There is another game that uses same ridiculous method: Destiny. With integrated jump packs and ability to do splash damage, Spartans act more or less same way as Guardians in Destiny. For me this is a serious downfall, but you my reader are free to make your own conclusions. However, due to this approach in mission gameplay, Halo has zero creativity on enemies, as you know how they will act and in some cases even where they will spawn. Especially frustrating that during last missions Forerunners who are protecting Cortana are fielding lots of Crawlers.

What happened to the Knights? Where are the elite warriors of Forerunners? They all look like a copy-paste. That's just lazy.

Boss battles. I'm not going to spoil anything by saying that there s only one boss in Halo 5: The Warden Eternal. He fights (or rather gets stuck) same way every time you encounter him. In addition he keeps threatening and be arrogant even after you defeat him 7 times! Yes, same boss battle 7 times with just minor variation. For example, last combat is interrupted by Cortana, almost same way as it was done in Halo 4, but with a purpose of obvious betrayal from her. Don't get me wrong, for the most of the game Cortana speaks like a apocalypse preacher from really bad movie, but everyone keep thinking that Chief can fix her somehow. So this big surprise that Cortana turns evil, is no surprise after first 5 minutes in the game. Seriously 343, it seems that you forgot how to build up a tension for a cliffhanger.

Lets summarise Halo 5 campaign in our four pillars:

1. Danger. 
At no point in the campaign none of the characters is in real danger. Despite the so-called massive civilian casualties and presence of gargantuan Guardians, no one is hurt or even endangered. All Spartans have faith and courage to fight waves of mindless enemies and listen to crap told by  NPC, Cortana and Warden. The only emotional reaction they produce is pulling the trigger.

2. Urgency. 
Do things get more and more desperate as events unfold? Sadly no. Players may take their time in beating the missions, since there is no time limit, even for events like get to Guardian. NPC keep telling us that there is destruction and horror caused by wake of the Guardians, but we never see that. The closest situation is when Osiris is leaving Meridian and we hear one woman begging for help. That's it. And there is nor reaction from the Locke or other Spartans whatsoever.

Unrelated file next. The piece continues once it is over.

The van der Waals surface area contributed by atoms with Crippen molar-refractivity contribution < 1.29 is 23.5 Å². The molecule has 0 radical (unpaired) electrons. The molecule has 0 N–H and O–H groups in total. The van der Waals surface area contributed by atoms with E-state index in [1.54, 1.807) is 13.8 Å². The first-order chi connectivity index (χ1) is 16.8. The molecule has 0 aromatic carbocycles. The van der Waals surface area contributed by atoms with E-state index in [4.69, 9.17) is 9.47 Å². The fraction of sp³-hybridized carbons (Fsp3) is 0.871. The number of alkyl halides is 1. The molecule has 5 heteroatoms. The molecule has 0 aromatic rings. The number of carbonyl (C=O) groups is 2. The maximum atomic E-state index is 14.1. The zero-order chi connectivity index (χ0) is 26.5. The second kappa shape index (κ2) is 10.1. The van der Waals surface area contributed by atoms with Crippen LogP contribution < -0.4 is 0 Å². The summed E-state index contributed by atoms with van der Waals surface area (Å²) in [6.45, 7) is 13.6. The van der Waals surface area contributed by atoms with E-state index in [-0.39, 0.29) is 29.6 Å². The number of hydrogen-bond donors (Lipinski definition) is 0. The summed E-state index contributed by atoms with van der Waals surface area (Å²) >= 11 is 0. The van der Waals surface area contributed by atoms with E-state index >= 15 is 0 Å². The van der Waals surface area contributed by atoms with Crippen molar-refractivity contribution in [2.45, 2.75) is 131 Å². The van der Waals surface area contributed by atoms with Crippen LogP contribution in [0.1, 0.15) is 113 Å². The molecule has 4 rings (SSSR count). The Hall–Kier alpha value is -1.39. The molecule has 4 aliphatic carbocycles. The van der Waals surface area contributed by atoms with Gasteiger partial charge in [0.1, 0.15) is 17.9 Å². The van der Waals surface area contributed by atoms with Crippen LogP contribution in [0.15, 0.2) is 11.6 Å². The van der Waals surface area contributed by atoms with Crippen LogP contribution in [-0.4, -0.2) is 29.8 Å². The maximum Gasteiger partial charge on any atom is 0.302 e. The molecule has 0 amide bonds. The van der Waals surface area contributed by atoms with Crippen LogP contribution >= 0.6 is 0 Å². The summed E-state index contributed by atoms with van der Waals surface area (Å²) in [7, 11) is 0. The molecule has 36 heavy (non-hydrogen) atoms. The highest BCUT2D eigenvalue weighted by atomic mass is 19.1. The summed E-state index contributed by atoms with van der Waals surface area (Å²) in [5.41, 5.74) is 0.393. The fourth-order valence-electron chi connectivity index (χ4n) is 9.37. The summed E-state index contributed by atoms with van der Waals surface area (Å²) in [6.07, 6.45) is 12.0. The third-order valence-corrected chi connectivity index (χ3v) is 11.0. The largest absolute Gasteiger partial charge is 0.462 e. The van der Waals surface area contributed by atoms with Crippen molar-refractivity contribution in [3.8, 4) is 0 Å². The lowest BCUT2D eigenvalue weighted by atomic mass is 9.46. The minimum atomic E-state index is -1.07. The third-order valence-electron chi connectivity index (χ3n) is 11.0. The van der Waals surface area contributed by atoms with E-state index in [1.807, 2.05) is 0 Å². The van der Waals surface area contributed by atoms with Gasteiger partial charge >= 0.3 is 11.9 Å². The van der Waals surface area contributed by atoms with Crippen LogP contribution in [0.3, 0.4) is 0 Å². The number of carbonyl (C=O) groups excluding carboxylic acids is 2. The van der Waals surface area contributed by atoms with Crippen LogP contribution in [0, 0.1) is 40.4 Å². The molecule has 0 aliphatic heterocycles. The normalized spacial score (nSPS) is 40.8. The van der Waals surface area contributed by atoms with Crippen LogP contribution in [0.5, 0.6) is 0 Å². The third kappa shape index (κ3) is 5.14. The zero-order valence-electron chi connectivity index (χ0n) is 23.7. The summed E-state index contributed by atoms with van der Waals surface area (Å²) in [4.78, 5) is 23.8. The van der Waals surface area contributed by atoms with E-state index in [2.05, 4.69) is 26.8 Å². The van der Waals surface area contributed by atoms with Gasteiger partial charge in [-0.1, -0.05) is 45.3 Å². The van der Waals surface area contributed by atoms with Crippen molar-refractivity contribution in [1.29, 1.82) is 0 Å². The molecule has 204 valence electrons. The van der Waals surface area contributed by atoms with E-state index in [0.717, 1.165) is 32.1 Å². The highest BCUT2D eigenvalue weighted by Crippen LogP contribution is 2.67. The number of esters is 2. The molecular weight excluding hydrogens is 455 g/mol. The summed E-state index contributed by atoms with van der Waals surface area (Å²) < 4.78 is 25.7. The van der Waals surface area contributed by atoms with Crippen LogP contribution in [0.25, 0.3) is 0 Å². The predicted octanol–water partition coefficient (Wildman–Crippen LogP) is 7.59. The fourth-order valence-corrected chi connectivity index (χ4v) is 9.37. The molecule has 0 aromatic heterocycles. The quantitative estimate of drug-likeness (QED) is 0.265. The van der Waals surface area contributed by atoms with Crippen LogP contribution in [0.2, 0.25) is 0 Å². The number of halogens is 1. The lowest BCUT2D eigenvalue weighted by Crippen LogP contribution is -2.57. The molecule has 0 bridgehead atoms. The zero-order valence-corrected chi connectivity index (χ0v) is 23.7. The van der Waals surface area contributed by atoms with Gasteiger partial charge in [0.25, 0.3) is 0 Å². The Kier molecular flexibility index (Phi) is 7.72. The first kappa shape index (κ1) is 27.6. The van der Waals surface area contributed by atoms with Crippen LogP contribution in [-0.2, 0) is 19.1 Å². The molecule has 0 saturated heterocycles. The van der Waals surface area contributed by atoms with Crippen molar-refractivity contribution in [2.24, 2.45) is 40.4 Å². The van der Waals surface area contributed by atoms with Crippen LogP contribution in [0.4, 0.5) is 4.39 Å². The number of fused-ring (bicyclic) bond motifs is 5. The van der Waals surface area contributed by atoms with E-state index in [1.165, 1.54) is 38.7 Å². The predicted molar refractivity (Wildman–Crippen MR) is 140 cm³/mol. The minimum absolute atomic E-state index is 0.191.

3. Attention to storyline during the missions.
I cannot express how disappointing Halo 5 is in this area. Intel you gather during the mission opens only a fraction of information about what happening. Conversation between characters are short and pointless, usually confirming target, shouting warning or commenting the obvious. Most of the Osiris mission are based on getting from point to point, more specifically to reach location of Cortana and Chief. Mindless hilarity of this process lies in simple fact, that Roland (Infinity's AI) have discovered
forget the cloak. its not in the game
the slip space coordinates by decoding the signal of teleporting Guardians. But instead of teleporting team into those coordinates, Spartans are going to Sanghelious, to board another Guardian and jump with it. As you fight through, NPC occasionally make a short remark, like "these statues are older than Egyptian pyramids", only to be cut short by Locke or others. Sadly, this is another similarity with Destiny, where NPC are pretending that they care or surprised.

The biggest disappointment here is not Locke or meaningless story. It is that after Halo 4, focus has been shifted from Master Chief! By the end of Halo 4, John 117 has suffered a first major defeat in the whole series, and suddenly realised that he is not a machine, but a human being. His story became not only heroic, but humane and emotional. His loss of Cortana was by far the most hear-breaking scene in FPS games. There was an incredible potential to develop that story, and give Chief something new, something to live and fight for. Instead we get a boring story of 4 dudes trying to get from point A to point B. Such a shame. 

4. Characterisation 
Are character detailed in Halo 5? Do they make us care for them? Lets see.

Spartan Locke has a best position since his character has been promoted in (horrendous) TV series Nightfall and he is leading the team Osiris. However the only emotions you get from him are sense of duty and politeness. That's a lot to ask from Spartan? He does try to put a good show in conversation with Buck (yes, Buck from ODST!), but that all you get from him.

Buck, has a second good position but he's character gets to crack a joke in a background, promise to buy a first round and be saved by Locke. If you loved his character in ODST, you will love him again, but he get nowhere near to the old glory.
Ladies of the team, Val and Tanaka are mostly out of the picture, unless the enforced show of team spirit is shown in the cut scene.  Commander Palmer, follows the same pattern, despite never participating in combat. Halsey, Lasky and Roland enjoy several minutes of bickering, and so much praised Arbiter says just several phrases in the whole game. That is another slapstick, since during the hype Arbiter was shown as a key figure in reaching to Chief. However the dramatic conversation between Locke and Arbiter take less than a minute in the game, and has no effect but show off by Cortana. No deals, no talks of trust, just "we are short on time and appreciate your cooperation". Seriously, Locke talks to his enemies as if he is a cop who catches them red-handed.